Latest research news about the health benefits of cycling
The latest results of a study by the University of Glasgow reported in the BMJ and Daily Telegraph this week show that cycling to work could help you live longer and greatly reduces the chance of developing cancer and heart disease.
The study showed that cycling to work lowers the risk of dying early by 40 per cent, and reduces the chance of developing cancer by 45 per cent. Similarly a daily bike ride to the office nearly halves the risk of heart disease, according to the study, which tracked the health of more than a quarter of a million people with an average age of 52 at the start of the study for five years.
Just four per cent of adults cycle to work each day, around two million people. Dr Jason Gill, from the institute of cardiovascular and medical sciences at Glasgow University, said.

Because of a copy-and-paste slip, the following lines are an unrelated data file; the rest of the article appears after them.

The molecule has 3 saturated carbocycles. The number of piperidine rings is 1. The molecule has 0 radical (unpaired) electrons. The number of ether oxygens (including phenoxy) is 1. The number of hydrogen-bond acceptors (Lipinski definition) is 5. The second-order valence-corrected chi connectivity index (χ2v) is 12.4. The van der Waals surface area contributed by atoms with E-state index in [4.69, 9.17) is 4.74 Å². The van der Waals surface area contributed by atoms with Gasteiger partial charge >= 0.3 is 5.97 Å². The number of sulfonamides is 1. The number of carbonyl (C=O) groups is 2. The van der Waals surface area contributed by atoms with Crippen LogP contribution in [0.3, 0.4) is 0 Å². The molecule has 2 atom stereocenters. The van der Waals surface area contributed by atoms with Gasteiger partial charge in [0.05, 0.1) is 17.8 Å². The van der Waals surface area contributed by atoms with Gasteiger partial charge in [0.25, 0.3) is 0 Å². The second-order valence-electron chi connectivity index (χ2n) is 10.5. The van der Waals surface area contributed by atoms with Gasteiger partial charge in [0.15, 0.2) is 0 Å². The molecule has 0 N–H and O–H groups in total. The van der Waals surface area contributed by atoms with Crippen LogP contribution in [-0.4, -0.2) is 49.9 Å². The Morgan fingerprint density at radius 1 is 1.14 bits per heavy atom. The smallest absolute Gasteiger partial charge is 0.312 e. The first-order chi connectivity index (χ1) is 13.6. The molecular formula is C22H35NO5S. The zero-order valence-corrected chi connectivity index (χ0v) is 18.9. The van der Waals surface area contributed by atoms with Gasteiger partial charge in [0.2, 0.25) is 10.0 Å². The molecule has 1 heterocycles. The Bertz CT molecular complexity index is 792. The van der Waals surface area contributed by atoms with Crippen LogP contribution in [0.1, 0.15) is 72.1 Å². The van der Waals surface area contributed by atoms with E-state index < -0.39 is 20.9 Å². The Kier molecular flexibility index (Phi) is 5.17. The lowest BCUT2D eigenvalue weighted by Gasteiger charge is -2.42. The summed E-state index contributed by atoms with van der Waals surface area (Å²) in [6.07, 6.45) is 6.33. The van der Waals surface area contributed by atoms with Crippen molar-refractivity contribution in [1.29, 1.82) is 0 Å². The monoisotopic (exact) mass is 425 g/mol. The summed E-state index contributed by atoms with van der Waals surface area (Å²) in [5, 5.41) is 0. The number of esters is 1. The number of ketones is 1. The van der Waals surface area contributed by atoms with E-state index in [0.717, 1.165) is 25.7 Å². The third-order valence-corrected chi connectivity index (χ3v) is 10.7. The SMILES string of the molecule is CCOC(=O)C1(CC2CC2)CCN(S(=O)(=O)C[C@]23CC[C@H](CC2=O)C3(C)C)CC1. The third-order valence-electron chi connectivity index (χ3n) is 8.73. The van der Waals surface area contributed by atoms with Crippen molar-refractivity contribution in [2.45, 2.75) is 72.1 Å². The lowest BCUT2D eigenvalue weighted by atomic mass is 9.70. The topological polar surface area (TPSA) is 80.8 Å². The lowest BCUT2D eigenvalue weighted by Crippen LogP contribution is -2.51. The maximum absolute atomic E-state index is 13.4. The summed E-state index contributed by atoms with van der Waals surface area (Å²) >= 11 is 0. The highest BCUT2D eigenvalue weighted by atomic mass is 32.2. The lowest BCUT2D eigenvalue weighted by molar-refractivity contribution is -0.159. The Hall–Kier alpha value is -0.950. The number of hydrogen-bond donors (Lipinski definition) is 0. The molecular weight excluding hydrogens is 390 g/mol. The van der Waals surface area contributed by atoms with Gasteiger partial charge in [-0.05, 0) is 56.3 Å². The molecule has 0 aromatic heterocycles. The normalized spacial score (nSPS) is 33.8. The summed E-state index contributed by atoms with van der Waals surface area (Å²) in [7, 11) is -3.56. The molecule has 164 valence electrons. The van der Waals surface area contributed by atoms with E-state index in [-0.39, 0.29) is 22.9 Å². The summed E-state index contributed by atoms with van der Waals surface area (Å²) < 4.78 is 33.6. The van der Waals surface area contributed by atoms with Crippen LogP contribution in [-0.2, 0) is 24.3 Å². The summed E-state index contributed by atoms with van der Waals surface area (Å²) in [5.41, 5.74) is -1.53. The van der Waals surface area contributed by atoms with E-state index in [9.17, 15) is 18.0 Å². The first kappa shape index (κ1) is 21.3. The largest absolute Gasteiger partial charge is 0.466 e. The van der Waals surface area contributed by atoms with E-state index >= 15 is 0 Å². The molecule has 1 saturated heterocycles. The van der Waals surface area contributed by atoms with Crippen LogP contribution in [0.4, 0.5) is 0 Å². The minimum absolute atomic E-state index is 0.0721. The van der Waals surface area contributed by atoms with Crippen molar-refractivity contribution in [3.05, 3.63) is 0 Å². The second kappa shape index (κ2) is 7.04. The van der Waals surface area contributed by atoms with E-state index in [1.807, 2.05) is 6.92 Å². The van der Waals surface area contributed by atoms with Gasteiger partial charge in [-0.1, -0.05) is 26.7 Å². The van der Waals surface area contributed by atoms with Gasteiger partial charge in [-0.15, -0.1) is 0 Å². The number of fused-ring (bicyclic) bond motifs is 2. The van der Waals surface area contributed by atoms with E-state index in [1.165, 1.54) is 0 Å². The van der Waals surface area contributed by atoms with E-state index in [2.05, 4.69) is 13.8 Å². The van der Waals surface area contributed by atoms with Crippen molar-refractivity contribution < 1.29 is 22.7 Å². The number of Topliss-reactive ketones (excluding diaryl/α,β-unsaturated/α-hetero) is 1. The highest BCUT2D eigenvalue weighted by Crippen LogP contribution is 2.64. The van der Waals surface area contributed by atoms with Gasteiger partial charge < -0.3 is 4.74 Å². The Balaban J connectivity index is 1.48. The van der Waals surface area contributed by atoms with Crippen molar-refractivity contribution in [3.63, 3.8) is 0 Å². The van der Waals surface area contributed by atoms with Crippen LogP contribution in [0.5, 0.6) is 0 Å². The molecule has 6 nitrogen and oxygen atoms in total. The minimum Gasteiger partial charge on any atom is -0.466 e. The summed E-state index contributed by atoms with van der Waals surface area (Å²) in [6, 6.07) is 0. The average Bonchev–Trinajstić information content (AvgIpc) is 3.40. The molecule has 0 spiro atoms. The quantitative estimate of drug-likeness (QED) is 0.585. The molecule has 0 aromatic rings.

“Cycling all or part of the way to work was associated with substantially lower risk of adverse health outcomes.
“If these associations are causal, these findings suggest that policies designed to make it easier for people to commute by bike, such as cycle lanes, city bike hire, subsidised cycle purchase schemes and increasing provision for cycles on public transport may present major opportunities for public health improvement.”
The study also found some health benefits if people cycled part of their journey and took public transport or drove the rest of the way.